M417 Practice Exam 1 Spring 2004
Note: This is the Exam 1 I gave when
I taught this class last year. We had gotten a little further;
our Exam 1 next Monday won't cover anything beyond Chapter 4
(so you don't have to worry about a problem like # 6 below).
Like last year's exam, this year's will have a mix of problems, some
right from the homework, some similar to homework problems
or things done in class, and some new ones, and you will get
a choice. I will post answers later this week.
Instructions: Do any four of the eight problems.
Don't forget to put your name on
your answer sheets.
 Let h: A > B be a function from a set A to a set B.
If h: A > B is surjective, show that
h^{1} : 2^{B} > 2^{A} is injective.
 Let G be a group which has exactly three different subgroups,
including a proper subgroup H of order 7. Show that G is cyclic,
and determine G.
 Let {f_{1}, f_{2}, ... }
be a sequence of integers such that
f_{1} > 1 and for i > 0 such that
f_{i+1} >= 2f_{i}  1.
Prove that f_{n} >= (2^{n} + 2)/2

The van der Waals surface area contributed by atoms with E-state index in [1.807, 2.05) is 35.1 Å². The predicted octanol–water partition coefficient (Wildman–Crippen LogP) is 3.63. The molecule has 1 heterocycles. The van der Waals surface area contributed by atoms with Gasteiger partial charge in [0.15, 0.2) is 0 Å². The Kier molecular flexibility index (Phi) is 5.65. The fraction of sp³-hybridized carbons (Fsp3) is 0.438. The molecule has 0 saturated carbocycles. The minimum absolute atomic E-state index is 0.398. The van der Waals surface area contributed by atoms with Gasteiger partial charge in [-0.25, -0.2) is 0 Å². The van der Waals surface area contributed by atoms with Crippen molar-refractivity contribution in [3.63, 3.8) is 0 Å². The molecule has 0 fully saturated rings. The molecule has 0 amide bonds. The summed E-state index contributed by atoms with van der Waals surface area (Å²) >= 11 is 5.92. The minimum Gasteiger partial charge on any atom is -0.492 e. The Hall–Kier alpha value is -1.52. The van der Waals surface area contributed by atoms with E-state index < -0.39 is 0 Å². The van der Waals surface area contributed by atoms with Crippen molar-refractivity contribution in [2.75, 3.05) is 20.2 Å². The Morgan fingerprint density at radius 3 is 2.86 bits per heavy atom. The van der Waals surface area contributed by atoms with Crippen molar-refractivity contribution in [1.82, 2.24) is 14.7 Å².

is true for all integers n >= 1.
 Let g and h be elements of a group G.
Note that G need not be finite.
Prove that ghg^{1} =
h. (Hint: show that (ghg^{1})^{i}
= gh^{i}g^{1}.)
 Let G be an abelian group. Let n > 0 be an integer.
Let N be the subset of G of all elements g of G such that
g^{n} = e.
Prove that N is a subgroup of G.

 Write (1 2 3 4 5 6)^{3} as a product of disjoint cycles.
 Write (1 2 3)(1 2)(3 4) as a product of disjoint cycles.
 Find (1 2 3)(1 2); show how you find your answer.
 Consider the group Z_{899}
of integers modulo 899. Note that
899 = 29x31. For each positive integer n, determine the number of
elements of Z_{899} of order n.
Explain how you obtain your answer.
 Give an example of a group G and a nonempty subset
H of G such that whenever a is in H and b is in H, then
ab is in H, but nonetheless H is not a subgroup of G.